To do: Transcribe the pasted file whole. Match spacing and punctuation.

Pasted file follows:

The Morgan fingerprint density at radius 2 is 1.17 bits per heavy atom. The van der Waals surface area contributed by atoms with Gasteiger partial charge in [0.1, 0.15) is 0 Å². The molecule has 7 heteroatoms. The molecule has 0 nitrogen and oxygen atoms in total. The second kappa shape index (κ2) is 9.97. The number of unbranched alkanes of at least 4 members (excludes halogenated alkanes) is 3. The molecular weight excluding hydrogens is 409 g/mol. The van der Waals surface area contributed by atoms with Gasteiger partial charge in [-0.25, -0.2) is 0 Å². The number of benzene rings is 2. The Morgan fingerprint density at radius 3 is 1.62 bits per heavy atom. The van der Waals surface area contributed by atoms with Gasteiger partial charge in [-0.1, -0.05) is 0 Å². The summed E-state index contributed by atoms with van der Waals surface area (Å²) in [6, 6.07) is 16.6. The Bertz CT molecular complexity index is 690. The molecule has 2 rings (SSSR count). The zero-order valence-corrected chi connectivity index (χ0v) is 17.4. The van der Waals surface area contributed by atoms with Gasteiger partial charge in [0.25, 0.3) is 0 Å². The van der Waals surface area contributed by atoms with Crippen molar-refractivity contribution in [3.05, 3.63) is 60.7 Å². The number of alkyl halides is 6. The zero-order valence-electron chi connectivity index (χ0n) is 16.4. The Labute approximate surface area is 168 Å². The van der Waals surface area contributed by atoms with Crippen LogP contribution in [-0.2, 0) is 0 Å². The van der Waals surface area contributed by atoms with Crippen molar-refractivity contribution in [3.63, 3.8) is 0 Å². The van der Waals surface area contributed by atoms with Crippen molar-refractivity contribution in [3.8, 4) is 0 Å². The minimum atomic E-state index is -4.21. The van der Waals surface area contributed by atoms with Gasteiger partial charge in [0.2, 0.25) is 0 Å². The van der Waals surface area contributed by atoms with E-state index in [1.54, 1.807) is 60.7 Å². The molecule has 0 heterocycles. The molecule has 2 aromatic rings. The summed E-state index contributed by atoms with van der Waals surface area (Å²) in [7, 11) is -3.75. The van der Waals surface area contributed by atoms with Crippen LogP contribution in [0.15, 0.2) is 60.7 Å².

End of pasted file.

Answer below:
The Morgan fingerprint density at radius 2 is 1.17 bits per heavy atom. The van der Waals surface area contributed by atoms with Gasteiger partial charge in [0.1, 0.15) is 0 Å². The molecule has 7 heteroatoms. The molecule has 0 nitrogen and oxygen atoms in total. The second kappa shape index (κ2) is 9.97. The number of unbranched alkanes of at least 4 members (excludes halogenated alkanes) is 3. The molecular weight excluding hydrogens is 409 g/mol. The van der Waals surface area contributed by atoms with Gasteiger partial charge in [-0.25, -0.2) is 0 Å². The number of benzene rings is 2. The Morgan fingerprint density at radius 3 is 1.62 bits per heavy atom. The van der Waals surface area contributed by atoms with Gasteiger partial charge in [-0.1, -0.05) is 0 Å². The summed E-state index contributed by atoms with van der Waals surface area (Å²) in [6, 6.07) is 16.6. The Bertz CT molecular complexity index is 690. The molecule has 2 rings (SSSR count). The zero-order valence-corrected chi connectivity index (χ0v) is 17.4. The van der Waals surface area contributed by atoms with Gasteiger partial charge in [0.25, 0.3) is 0 Å². The van der Waals surface area contributed by atoms with Crippen molar-refractivity contribution in [3.05, 3.63) is 60.7 Å². The number of alkyl halides is 6. The zero-order valence-electron chi connectivity index (χ0n) is 16.4. The Labute approximate surface area is 168 Å². The van der Waals surface area contributed by atoms with Crippen LogP contribution in [-0.2, 0) is 0 Å². The van der Waals surface area contributed by atoms with Crippen molar-refractivity contribution in [3.63, 3.8) is 0 Å². The van der Waals surface area contributed by atoms with Crippen molar-refractivity contribution in [3.8, 4) is 0 Å². The minimum atomic E-state index is -4.21. The van der Waals surface area contributed by atoms with Gasteiger partial charge in [0.2, 0.25) is 0 Å². The van der Waals surface area contributed by atoms with E-state index in [1.54, 1.807) is 60.7 Å². The molecule has 0 heterocycles. The molecule has 2 aromatic rings. The summed E-state index contributed by atoms with van der Waals surface area (Å²) in [7, 11) is -3.75. The van der Waals surface area contributed by atoms with Crippen LogP contribution in [0.15, 0.2) is 60.7 Å².